The One Ring
On September 8th, 2022, a healthy, independent 90-year-old woman was crossing the street in her neighbourhood of North Kildonan, on the way to one of the many stops in her daily routine. It would be her last time.
A week later in hospital, she would succumb to her injuries, simply the latest out of many victims of traffic violence.
Oh sure. As is routine, the police concluded that the incident was “not criminal in nature“, and the few news media who reported on it were quick to note that she was “crossing between parked cars“, in yet another stellar example of blaming the victim. As though her choosing to cross Henderson Hwy at Oakland Ave that day made her some kind of deviant, somehow deserving of her fate.
But we’ll get back to that. Because make no mistake, the blame rests entirely on the traffic engineers who designed this street.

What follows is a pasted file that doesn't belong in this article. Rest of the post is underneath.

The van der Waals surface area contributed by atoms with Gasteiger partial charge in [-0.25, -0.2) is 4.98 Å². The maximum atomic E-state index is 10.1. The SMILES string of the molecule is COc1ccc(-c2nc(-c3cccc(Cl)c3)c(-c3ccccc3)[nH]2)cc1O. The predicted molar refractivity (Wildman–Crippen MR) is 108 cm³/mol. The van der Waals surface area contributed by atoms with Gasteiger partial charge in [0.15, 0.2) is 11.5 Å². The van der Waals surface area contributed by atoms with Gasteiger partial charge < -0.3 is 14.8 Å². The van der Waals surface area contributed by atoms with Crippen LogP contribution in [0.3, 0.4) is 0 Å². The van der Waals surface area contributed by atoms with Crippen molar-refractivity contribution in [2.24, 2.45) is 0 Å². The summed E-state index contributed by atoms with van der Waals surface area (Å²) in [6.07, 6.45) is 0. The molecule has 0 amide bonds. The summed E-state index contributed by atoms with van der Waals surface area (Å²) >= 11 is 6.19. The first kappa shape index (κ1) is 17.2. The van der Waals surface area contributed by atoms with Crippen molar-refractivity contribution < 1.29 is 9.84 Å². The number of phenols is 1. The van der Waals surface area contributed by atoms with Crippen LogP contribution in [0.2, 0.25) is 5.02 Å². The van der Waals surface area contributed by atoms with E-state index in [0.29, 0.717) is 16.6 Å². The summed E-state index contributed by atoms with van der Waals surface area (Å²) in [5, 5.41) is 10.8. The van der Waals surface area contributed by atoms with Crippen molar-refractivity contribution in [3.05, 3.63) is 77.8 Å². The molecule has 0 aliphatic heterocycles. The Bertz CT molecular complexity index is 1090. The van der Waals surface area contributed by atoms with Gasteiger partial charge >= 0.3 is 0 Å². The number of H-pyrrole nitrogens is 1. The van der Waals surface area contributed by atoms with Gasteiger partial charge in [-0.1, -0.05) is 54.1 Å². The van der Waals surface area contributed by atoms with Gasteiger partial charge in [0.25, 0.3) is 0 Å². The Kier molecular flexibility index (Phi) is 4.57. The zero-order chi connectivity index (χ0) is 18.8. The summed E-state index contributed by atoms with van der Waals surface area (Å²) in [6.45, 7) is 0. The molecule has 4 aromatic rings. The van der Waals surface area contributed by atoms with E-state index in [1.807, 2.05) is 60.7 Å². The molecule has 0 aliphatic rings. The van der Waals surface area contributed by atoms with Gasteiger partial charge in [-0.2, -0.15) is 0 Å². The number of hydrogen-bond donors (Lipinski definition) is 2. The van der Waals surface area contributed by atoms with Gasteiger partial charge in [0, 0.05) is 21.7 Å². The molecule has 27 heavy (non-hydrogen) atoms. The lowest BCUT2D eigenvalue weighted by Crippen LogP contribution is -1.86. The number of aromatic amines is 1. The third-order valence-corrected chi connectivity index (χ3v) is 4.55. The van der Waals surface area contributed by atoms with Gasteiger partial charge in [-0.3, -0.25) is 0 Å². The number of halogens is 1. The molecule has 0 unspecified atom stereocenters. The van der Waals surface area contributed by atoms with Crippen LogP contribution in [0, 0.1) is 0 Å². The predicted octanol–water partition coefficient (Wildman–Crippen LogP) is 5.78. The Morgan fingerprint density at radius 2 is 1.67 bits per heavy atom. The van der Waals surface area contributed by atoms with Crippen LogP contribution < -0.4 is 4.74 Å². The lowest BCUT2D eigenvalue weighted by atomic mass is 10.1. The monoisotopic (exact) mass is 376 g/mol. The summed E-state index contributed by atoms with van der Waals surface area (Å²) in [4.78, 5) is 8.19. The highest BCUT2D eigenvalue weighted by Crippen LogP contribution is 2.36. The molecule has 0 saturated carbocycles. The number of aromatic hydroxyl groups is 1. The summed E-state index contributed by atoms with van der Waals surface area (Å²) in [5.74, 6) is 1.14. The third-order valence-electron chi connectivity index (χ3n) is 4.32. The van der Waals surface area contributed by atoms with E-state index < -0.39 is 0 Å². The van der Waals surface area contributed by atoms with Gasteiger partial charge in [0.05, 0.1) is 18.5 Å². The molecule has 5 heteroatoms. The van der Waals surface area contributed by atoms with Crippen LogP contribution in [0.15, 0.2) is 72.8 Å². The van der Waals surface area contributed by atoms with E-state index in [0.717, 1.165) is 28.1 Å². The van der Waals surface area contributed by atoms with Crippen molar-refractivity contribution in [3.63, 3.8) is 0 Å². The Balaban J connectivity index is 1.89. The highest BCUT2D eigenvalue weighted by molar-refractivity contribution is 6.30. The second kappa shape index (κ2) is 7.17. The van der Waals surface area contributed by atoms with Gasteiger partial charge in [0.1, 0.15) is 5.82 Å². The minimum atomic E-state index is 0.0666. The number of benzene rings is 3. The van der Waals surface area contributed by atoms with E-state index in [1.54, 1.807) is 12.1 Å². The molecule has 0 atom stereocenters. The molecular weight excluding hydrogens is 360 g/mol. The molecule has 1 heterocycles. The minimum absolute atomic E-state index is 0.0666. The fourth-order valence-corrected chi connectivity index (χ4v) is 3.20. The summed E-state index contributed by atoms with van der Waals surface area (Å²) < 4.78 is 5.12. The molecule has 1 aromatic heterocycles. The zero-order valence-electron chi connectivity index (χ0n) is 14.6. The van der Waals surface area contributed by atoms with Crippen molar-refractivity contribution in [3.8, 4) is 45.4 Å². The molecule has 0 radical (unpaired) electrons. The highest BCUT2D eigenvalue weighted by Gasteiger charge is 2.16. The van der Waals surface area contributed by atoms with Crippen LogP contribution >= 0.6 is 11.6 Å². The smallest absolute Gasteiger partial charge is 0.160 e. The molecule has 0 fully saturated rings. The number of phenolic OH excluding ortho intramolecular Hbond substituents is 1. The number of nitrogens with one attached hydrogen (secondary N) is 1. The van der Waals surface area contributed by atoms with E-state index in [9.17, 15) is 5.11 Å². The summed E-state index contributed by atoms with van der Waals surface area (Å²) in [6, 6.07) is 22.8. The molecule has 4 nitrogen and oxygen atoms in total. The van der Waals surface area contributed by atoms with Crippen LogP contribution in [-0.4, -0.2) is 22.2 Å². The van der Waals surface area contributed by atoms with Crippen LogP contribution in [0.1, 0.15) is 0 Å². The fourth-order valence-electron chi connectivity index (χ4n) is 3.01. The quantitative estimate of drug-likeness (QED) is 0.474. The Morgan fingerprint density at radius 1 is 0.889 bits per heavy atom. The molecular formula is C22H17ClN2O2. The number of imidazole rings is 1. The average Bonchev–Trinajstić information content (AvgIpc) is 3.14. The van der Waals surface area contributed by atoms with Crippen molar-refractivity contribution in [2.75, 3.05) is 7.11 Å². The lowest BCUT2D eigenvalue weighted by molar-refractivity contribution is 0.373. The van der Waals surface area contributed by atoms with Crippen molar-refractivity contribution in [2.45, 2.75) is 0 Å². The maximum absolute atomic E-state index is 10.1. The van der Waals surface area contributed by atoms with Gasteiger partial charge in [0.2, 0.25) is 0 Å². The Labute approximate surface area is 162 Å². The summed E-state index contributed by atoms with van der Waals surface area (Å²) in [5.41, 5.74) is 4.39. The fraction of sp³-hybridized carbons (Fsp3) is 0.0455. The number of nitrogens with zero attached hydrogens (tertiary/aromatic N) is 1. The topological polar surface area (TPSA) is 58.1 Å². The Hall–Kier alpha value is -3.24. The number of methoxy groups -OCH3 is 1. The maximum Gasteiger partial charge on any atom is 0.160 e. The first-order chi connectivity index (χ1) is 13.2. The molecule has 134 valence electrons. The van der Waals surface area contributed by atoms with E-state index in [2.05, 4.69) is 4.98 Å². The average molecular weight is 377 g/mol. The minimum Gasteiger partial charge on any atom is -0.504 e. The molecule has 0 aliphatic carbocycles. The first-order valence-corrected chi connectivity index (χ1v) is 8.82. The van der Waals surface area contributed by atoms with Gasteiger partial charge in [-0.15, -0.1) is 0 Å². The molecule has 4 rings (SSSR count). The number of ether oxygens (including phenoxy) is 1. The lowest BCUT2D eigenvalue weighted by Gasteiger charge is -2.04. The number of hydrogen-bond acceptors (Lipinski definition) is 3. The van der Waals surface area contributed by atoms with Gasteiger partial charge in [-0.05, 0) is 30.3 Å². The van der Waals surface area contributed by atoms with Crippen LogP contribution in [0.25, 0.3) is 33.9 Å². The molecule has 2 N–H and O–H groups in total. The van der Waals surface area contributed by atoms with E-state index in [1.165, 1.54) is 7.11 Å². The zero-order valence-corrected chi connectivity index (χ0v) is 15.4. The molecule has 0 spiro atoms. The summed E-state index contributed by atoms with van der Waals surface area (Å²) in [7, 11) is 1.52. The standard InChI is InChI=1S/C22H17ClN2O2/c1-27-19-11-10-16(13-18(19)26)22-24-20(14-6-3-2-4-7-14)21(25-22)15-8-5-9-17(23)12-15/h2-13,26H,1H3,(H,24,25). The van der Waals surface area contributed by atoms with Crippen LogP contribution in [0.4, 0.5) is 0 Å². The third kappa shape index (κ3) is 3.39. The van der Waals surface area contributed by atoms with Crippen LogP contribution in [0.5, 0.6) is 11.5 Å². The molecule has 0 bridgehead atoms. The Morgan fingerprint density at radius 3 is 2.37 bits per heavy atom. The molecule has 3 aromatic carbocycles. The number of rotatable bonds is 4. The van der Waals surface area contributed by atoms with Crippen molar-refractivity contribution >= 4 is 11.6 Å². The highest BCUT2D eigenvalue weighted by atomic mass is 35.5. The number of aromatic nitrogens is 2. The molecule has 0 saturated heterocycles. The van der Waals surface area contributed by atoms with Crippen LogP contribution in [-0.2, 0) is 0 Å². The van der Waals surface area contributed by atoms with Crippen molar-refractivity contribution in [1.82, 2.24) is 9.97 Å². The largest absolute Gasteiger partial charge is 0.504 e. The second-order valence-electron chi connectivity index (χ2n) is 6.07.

First, we need to go back to the beginning, to the beginning of an engineer’s career.
In Canada, graduates of engineering programs participate in a solemn ceremony known as the Ritual of the Calling of an Engineer, where they receive a pinky ring as a symbol of their profession.
And while this may seem kind of weird or cult-y or ridiculous to outsiders, engineers take it very seriously, and for good reason.
You see, the ceremony was created in response to the Quebec Bridge disaster, which failed twice during its construction due to engineering errors, killing dozens of people, before finally opening in 1919.
Three years later, seven past-presidents of the Engineering Institute of Canada decided together that there needed to be a ceremony and standard of ethics devised for graduating engineers, in order to avoid a repeat of the Quebec Bridge disaster. Budding engineers would swear an oath, and receive an iron ring, which was to be worn on the pinky of the engineer’s dominant hand, so that every engineering schematic they worked on would come in contact with the purposefully jagged edges of the ring, as a constant reminder to the engineer of their responsibility to society.